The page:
The deep-seated norms, values and beliefs in different cultures affect employee motivation and perception of organizational equity and justice. In effect, a performance appraisals system created and considered effectual in one country may not be an appropriate assessment in another cultural region.
The use of computers in performance appraisal
Computers have been playing an increasing role in performance appraisal for some time. There are two main aspects to this.
The first is in relation to the electronic monitoring of performance, which affords the ability to record a huge amount of data on multiple dimensions of work performance which facilitates a more continuous and detailed collection of performance data in some jobs.
The second aspect is in mediating the feedback process, by recording and aggregating performance ratings and written observations and making the information available on-line; many software packages are available for this.
The use of information technology in these ways undoubtedly helps in making the appraisal process more manageable, especially where multiple rating sources are involved, but it also raises many questions about appraisees’ reactions and possible effects on performance appraisals outcomes.
Mistakes made by raters are a major source of problems in performance appraisal. There is no simple way to completely eliminate these errors, but making raters aware of them through training is helpful. Ratter errors are based on the feelings and it has consequences at the time of appraisal. Rater errors include: Use of varying standards which occurs when a manager appraises (evaluates) his or her employees using different standards and expectations for employees who are performing similar jobs. Recency effects occur where the manager rates the employee according to the last performance,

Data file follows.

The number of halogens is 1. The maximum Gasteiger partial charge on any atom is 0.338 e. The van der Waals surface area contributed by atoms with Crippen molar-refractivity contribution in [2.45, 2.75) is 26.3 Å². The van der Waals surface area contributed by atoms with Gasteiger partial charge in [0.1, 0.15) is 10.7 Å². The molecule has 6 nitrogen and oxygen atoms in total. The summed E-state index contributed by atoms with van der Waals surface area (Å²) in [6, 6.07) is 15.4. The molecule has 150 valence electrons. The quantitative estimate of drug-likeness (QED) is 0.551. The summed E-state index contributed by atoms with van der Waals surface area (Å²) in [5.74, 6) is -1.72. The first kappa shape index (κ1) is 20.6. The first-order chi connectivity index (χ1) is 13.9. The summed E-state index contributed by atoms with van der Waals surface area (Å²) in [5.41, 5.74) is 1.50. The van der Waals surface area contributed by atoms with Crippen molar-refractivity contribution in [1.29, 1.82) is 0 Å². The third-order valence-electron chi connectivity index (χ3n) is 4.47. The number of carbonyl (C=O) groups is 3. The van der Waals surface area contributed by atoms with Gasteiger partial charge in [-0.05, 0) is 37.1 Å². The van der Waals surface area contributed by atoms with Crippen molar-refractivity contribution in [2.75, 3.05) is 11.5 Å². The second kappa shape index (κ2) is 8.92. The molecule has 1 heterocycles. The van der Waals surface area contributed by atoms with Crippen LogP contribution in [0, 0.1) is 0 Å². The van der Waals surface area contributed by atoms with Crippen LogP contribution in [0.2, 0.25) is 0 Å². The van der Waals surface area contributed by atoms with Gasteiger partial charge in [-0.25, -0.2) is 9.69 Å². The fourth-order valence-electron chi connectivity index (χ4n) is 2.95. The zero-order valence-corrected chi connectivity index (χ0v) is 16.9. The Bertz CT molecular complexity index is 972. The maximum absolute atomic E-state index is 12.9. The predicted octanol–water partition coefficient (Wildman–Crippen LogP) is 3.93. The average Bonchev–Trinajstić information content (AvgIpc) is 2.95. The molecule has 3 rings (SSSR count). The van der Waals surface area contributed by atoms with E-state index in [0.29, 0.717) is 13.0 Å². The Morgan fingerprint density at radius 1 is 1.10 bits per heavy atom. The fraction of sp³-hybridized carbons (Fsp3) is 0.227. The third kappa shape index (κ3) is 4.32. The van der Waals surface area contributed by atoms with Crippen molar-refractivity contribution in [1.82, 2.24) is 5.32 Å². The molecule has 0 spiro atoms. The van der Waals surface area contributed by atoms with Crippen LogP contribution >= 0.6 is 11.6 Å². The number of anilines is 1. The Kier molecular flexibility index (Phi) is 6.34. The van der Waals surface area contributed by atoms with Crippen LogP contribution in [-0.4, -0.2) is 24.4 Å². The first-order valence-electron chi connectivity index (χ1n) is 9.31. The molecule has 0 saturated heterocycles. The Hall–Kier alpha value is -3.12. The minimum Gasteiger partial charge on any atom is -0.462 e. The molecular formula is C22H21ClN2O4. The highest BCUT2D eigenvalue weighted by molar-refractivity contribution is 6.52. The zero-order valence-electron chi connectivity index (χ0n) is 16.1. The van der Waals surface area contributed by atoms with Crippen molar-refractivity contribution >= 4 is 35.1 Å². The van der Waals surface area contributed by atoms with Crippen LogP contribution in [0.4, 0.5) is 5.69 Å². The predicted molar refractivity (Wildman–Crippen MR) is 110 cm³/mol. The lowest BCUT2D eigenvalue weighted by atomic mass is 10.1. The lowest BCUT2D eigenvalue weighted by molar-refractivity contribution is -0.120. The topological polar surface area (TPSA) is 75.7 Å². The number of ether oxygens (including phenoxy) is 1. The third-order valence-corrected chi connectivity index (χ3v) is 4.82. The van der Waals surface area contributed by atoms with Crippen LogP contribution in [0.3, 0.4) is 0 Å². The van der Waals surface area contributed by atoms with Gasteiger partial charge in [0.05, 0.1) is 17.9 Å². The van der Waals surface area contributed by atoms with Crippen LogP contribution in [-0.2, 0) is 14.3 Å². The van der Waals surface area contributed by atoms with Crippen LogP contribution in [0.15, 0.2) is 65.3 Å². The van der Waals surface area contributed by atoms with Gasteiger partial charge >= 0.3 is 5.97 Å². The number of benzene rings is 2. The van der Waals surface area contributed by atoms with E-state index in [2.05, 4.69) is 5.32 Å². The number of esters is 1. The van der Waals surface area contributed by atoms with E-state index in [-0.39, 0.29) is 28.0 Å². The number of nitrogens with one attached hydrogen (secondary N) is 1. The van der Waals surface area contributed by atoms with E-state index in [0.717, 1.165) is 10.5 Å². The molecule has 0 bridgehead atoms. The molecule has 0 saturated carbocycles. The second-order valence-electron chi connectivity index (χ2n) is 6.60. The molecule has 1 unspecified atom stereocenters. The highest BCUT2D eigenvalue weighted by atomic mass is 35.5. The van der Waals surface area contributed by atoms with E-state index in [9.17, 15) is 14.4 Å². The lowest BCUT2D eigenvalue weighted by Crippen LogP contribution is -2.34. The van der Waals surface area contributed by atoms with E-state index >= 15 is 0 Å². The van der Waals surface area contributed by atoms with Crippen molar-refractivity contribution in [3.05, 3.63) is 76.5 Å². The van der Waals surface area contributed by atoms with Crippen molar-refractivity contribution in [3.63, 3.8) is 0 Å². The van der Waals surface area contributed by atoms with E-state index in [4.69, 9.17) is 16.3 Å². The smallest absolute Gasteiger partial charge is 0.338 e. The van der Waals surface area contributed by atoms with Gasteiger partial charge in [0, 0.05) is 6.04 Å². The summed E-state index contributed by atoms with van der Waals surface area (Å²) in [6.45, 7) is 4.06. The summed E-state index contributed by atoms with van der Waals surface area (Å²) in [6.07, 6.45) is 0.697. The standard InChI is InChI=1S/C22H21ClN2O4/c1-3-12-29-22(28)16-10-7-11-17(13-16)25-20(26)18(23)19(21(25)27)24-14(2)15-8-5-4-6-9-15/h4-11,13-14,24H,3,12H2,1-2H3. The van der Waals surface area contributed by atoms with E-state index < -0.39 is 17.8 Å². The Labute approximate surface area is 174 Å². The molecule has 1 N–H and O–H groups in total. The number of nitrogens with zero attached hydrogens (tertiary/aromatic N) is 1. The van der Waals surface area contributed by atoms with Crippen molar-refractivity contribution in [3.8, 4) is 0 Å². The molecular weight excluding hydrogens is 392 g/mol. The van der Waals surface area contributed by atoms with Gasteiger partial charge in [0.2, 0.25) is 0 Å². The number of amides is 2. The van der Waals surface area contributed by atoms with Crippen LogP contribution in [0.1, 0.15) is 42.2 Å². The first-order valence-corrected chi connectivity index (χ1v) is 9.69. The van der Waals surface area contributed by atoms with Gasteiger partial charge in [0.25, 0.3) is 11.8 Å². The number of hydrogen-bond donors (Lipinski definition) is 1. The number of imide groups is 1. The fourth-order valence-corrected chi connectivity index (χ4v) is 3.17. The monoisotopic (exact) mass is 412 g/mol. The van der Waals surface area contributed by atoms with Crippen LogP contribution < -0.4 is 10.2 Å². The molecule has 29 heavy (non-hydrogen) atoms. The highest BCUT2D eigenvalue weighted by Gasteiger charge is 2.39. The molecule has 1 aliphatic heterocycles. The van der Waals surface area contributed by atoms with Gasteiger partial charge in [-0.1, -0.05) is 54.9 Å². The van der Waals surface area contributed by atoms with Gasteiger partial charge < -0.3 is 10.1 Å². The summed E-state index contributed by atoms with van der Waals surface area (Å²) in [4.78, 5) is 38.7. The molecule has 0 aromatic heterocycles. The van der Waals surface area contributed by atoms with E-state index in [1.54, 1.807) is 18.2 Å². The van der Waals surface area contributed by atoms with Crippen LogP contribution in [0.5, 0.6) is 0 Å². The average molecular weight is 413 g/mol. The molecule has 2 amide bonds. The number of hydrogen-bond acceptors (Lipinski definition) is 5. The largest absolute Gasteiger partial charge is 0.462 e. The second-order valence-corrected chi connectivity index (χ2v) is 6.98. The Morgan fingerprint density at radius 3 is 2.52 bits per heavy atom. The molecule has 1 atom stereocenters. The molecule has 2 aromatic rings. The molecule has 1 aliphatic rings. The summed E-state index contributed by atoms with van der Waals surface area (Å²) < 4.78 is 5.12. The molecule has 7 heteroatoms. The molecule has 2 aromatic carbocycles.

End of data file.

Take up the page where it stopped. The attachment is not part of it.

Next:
Example: When a supervisor rates based just in the performance of the employee in the last week. Primacy errors occur when the person who evaluating gives more weight according to information he received first. Central Tendency errors occur when the manager evaluate every employees within a narrow range, as the average because he or she is dismissing the differences in the performance that employees have done. Leniency errors occur where the manager rates all employees are at the high end of the scale.
Other rater errors are rater bias where the manager rates according to his or her values and prejudices which distort rating. Those differentiations can be made due to the ethnic group, gender, age, religion, sex, appearance e.t.c. Halo Effect is where a manager rates an employee high on all items because of one characteristic that he or she likes.
Example: If a worker has few absences but the supervisor has a good relationship with that employee, the supervisor might give to the employee a high rating in all other areas of work, in order to balance the rating. Horns Effect is the opposite to the Halo effect and Horns effect occurs when a manager rates an employee low on all items because of one characteristic that he or she dislikes. Sampling may also lead to some errors e.g. When the rater evaluates the performance of an employee relying only on a small percentage of the amount of work done.
Managing Challenges of Performance Appraisals
Although performance appraisals can be so easily biased, certain steps that can be taken to improve the evaluations and reduce the margin of errors through:
Training that involves creating an awareness and acceptance in the people conducting the appraisals that within a group of workers, they will find a wide range in difference of skills and abilities
Providing feedback to raters, managers who evaluated their subordinates should be provided with feedback, including information on ratings from other managers to reduce leniency errors.
In addition, Subordinate Participation should be encouraged. By allowing employee participation in the evaluation process, there is employee-supervisor reciprocity in the discussion for any discrepancies between self-ratings and supervisor ratings, thus, increasing job satisfaction and motivation.